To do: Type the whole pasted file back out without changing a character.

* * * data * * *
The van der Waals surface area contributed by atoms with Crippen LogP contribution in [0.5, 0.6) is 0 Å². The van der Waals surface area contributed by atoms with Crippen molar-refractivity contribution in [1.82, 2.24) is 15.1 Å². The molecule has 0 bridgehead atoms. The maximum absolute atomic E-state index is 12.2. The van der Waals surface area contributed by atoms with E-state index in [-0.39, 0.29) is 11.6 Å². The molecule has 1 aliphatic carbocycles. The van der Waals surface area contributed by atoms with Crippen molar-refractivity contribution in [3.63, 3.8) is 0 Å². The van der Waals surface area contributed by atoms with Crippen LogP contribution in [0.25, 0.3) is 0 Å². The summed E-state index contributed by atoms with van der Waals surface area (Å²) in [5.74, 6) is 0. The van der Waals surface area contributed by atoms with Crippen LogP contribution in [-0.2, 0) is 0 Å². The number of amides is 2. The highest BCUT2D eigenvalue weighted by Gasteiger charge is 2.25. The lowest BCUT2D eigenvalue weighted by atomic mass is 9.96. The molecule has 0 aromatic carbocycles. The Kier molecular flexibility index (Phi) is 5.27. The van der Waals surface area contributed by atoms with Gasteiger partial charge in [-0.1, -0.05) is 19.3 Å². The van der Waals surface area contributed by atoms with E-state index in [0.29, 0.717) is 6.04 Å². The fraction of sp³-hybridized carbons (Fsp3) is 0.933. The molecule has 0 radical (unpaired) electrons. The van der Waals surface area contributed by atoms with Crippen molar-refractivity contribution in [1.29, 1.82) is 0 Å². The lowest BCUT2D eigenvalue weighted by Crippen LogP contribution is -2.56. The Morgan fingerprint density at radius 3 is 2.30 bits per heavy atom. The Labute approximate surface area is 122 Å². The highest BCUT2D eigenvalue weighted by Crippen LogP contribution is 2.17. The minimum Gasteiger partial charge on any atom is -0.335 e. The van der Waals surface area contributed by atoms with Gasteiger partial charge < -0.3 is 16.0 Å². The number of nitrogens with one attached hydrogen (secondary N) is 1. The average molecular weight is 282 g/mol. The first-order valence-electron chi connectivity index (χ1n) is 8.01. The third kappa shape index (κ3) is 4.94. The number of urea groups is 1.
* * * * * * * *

The van der Waals surface area contributed by atoms with Crippen LogP contribution in [0.5, 0.6) is 0 Å². The van der Waals surface area contributed by atoms with Crippen molar-refractivity contribution in [1.82, 2.24) is 15.1 Å². The molecule has 0 bridgehead atoms. The maximum absolute atomic E-state index is 12.2. The van der Waals surface area contributed by atoms with E-state index in [-0.39, 0.29) is 11.6 Å². The molecule has 1 aliphatic carbocycles. The van der Waals surface area contributed by atoms with Crippen molar-refractivity contribution in [3.63, 3.8) is 0 Å². The van der Waals surface area contributed by atoms with Crippen LogP contribution in [0.25, 0.3) is 0 Å². The summed E-state index contributed by atoms with van der Waals surface area (Å²) in [5.74, 6) is 0. The van der Waals surface area contributed by atoms with Crippen LogP contribution in [-0.2, 0) is 0 Å². The number of amides is 2. The highest BCUT2D eigenvalue weighted by Gasteiger charge is 2.25. The lowest BCUT2D eigenvalue weighted by atomic mass is 9.96. The molecule has 0 aromatic carbocycles. The Kier molecular flexibility index (Phi) is 5.27. The van der Waals surface area contributed by atoms with Gasteiger partial charge in [-0.1, -0.05) is 19.3 Å². The van der Waals surface area contributed by atoms with E-state index in [0.29, 0.717) is 6.04 Å². The fraction of sp³-hybridized carbons (Fsp3) is 0.933. The molecule has 0 radical (unpaired) electrons. The van der Waals surface area contributed by atoms with Crippen molar-refractivity contribution in [1.29, 1.82) is 0 Å². The lowest BCUT2D eigenvalue weighted by Crippen LogP contribution is -2.56. The Morgan fingerprint density at radius 3 is 2.30 bits per heavy atom. The Labute approximate surface area is 122 Å². The highest BCUT2D eigenvalue weighted by Crippen LogP contribution is 2.17. The minimum Gasteiger partial charge on any atom is -0.335 e. The van der Waals surface area contributed by atoms with Gasteiger partial charge < -0.3 is 16.0 Å². The number of nitrogens with one attached hydrogen (secondary N) is 1. The average molecular weight is 282 g/mol. The first-order valence-electron chi connectivity index (χ1n) is 8.01. The third kappa shape index (κ3) is 4.94. The number of urea groups is 1.